The raid’s mastermind, Attorney General A. Mitchell Palmer, warns against the “alien filth” subverting the country, easily detected in the form of “sly and crafty eyes...lopsided faces, sloping brows and misshapen features.” Such traits, says Palmer, reflect “cupidity, cruelty, insanity and crime.”

Palmer’s prospects for capturing the White House go on the rise.


1920: Washington

The “Fighting Quaker” On The Great Peril

“Like a prairie fire, the blaze of revolution is sweeping over every American institution of law and order. It is eating its way into the homes of the American workman; its sharp tongues of revolutionary heat are licking the altars of the churches, leaping into the belfry of the school bell, crawling into the sacred corners of American homes, seeking to replace marriage vows with libertine laws, burning up the foundations of society. There can be no nice distinctions drawn between the theoretical ideas of the radicals and their actual violations of our national law. The government is in jeopardy!” 


—Attorney General A. Mitchell Palmer

1920: Chicago

How To End Radicalism

“If you want to get rid of every socialist, of every communist, of every trade unionist, of every agitator, there is one way to do it, and that is to cure the ills of society. You can’t do it by building jails; you can’t make jails big enough or penalties hard enough to cure discontent by strangling it to death. No revolution is possible, no great discontent is possible unless down below it all is some underlying cause for this discontent; men are naturally obedient, too almighty obedient.”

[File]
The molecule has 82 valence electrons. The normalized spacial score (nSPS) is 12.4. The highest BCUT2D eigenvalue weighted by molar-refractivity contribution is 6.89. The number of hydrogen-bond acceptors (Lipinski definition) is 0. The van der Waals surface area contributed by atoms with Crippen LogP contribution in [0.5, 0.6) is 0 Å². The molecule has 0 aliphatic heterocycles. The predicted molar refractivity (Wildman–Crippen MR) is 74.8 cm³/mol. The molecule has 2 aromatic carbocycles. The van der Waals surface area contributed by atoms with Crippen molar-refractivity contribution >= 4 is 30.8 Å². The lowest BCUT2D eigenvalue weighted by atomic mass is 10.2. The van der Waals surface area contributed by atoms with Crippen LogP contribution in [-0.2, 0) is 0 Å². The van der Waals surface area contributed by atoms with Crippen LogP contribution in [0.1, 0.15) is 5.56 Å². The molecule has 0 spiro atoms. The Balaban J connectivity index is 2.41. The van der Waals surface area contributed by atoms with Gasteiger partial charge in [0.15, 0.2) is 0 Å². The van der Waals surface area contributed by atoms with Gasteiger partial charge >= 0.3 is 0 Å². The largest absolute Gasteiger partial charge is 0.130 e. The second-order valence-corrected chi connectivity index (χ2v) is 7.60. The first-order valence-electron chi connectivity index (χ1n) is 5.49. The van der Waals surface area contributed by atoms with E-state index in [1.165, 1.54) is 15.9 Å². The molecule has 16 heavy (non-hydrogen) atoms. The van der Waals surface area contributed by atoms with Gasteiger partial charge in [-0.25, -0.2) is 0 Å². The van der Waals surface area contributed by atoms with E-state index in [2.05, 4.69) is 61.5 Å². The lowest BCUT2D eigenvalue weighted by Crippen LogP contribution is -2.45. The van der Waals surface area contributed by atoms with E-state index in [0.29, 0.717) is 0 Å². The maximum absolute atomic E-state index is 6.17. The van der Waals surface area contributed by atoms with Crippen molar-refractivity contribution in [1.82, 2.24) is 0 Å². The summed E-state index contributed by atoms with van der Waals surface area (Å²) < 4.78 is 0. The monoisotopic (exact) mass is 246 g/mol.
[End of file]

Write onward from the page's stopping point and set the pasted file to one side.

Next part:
—Clarence Darrow

1920: New York City

The Land of Fear

“The wholesale raids of immigrant aliens by representatives of the Department of Justice, by immigration officials and by chambers of commerce, has struck fear into the souls of millions of aliens in this country whose patriotism is above reproach. They are in terror. The Government has come to mean to them arrest often without warrant, the breaking up of families, the imprisonment and detention incommunicado. It means that they are not wanted in America. And they are going back. I believe they are going back by the hundreds of thousands, probably by millions. As soon as transportation facilities are available, I expect vast armies of central and southern European peoples to return to their homes. Many, possibly a majority, will say as we would say under similar circumstances: ‘We want to live among our friends. We want to live in peace and in quiet. We want to have some assurance of safety, both for our persons and our property. And whatever the physical discomforts of old Europe may be, we prefer to bear them rather than the apprehension, the fear of arrest, and fear of deportation that haunts us by day and by night in America.’”